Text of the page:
Time is running out! Should the Two-Four run, or make a stand?

After their leader gets captured by the Americans, the Two-Four is at odds over what to do next. They know the Americans’ interrogation techniques all too well, so it seems it’s only a matter of time before the Chief gives up the location of their base. Can they all come to an agreement before it’s too late?

Let me get this out of the way: the production values on WE STAND ON GUARD have been so consistently high that I’m not entirely sure they warrant mentioning. If this is the trend (which, after three issues it seems like it is), then the only thing really worth noting is if there’s ever a change in the creative staff or a steep drop-off in quality. I mean it: the entire team is so in synch that every panel, every page, every issue feels like one gorgeous and cohesive whole. There are no seams on this thing.

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I will point this out, though: you’d be hard-pressed to find a title that makes better use of comics as a visual medium than WE STAND ON GUARD.  I would believe that Vaughan’s scripts and Skroce’s art on their own tell you a full and satisfying story on their own, so when they’re brought together, with Matt Hollingsworth’s organically perfect colors and Fonografik’s stupidly simple and therefore elegant letterings, you have an issue brimming with everything you need to live in this world.

CLICK: WANT TO REVISIT A CLASSIC? CHECK OUT OUR COMICS(IN RE)VERSE FEATURE ON SCOTT PILGRIM!

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And I’m not entirely sure that’s a blessing.

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Beyond the bleak day-in day-out existence of both nine years prior to the events of the story in which Amber is a little girl running away from the war and the bleak day-in day-out existence of Amber being in the war, there’s an entire new aspect of this world that just makes things that much darker: torture. It’s as much a part of our modern conception of war as anything else, and it seems 100 years in the future it only stays that way. Worse still, it seems Americans have only gotten better at it (from a certain point of view). I won’t go into any more detail so as to preserve the dramatics of that plot line, but there’s a brilliant undercurrent of rationalization during the interrogation that is so distinctly (and upsettingly) American.

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READ: YOU KNOW WHO’S NOT UPSETTINGLY AMERICAN? OUR OWN TOM BACON, AND HE’S GOT A FEATURE ON IF’S SCIENCE FICTION ANTHOLOGY RIGHT HERE!

While Chief McFadden is tortured, the Two-Four runs around like a chicken with its head cut-off: they’re split down the middle with respect to leaving their base, or staying and fighting. The decision comes down to Amber, highlighting her rapidly growing importance to the Two-Four. Their trust in her is seemingly not misplaced as the flashback reveals Amber has been whip smart and leadership material since she was young–despite her brother being older, she looks like the one that really held them together.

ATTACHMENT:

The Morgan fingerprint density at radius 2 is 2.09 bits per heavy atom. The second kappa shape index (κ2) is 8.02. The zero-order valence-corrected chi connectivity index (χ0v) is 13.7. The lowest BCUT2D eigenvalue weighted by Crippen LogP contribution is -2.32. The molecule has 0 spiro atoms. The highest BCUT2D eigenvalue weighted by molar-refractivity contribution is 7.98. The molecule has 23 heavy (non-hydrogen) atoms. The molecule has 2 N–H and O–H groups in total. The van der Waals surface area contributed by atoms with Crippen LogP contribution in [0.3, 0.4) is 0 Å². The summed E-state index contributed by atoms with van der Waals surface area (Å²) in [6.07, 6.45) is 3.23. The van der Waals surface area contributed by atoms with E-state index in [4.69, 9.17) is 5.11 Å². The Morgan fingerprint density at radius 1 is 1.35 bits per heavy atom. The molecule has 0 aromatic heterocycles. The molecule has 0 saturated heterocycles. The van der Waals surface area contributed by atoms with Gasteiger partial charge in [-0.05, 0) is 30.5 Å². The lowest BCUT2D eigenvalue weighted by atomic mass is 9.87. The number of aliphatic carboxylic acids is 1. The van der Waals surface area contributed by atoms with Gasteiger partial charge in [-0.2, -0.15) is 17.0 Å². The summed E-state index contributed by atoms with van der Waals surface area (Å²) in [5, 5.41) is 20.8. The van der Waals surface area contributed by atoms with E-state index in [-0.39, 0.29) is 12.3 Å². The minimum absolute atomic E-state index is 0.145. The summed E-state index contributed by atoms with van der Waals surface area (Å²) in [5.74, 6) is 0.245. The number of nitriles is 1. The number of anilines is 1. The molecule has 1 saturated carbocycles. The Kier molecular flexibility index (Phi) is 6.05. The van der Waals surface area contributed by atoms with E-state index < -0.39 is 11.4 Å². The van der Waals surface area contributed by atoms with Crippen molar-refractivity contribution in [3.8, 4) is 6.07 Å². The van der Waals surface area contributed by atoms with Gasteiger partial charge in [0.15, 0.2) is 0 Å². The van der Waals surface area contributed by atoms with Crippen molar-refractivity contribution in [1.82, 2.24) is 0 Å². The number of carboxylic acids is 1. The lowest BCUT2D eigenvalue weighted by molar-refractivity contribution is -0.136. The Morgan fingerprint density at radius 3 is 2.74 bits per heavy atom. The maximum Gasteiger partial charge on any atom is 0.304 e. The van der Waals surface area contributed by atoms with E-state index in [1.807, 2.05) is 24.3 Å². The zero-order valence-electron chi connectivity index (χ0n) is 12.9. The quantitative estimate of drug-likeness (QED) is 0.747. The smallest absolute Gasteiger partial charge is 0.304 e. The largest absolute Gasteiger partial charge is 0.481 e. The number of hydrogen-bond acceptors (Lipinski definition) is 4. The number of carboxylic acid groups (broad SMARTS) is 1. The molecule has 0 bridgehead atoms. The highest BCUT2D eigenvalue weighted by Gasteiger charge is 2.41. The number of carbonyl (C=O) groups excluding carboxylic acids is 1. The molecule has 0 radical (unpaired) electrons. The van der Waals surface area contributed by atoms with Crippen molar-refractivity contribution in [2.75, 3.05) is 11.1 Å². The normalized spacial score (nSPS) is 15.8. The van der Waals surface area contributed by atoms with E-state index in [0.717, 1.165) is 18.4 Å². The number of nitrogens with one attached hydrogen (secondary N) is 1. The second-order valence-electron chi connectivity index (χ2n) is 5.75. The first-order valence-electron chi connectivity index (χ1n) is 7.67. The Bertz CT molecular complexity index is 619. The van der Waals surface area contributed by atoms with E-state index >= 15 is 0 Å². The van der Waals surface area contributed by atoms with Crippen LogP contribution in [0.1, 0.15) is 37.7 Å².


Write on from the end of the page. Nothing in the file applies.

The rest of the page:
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Torture is, in my mind, a black and white issue: you just don’t do it. That stands in further contrast to the story’s foundation: the war. Because we enter the story from the Canadian side, we view America as the aggressor. Considering the power dynamic, it’s easy to see why, and more likely than not they are, but the reality is the true cause of the war has yet to be revealed. We don’t actually know if it was Canada that fired the first shot or not, but we have to deal with the consequences of America having made up its mind.

CLICK: NO STRANGER TO TORTURE, BLACK WIDOW IS BACK IN MARVEL’S ‘TRUE BELIEVERS’ LINE. CHECK OUT OUR FEATURE HERE!

That muddying of the waters is highlighted through Amber’s flashback: the world is black and white for children, and Amber and her brother just want to get away from the war, no ifs, ands, or buts. As she gets older, as we all get older, the world becomes a little more gray, and Amber finds herself in the middle of this war, picking sides, but re-evaluating every step of the way.

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It’s Amber, however, that once again represents my one gripe with the issue: when everything in the comic is so unflinchingly real (down to the affecting facial expressions), Amber’s typical “comic book” attractiveness stands out. Her body type reinforces the status quo of what women in comics look like, and, to me, it’s distracting–especially when she stands in contrast to the dirty, grungy world of the Two-Four in her skintight, pure white bodysuit and her pink hair. All the women, for that matter, have similar body types, while the men run the gamut. When the rest of the issue almost makes you forget the medium and just absorb the story, the physical status quo strikes a discordant note.

That’s the struggle of creating something that so nearly approaches perfection: any misstep is noticeable. The standards at which you’re judged are now that much higher. For the most part, WE STAND ON GUARD #3 is the latest step into the future of the medium, but it’s slowed by some irksome adherence to the past.

CLICK: YOU’LL FIND MORE FROM DANNY HERE!

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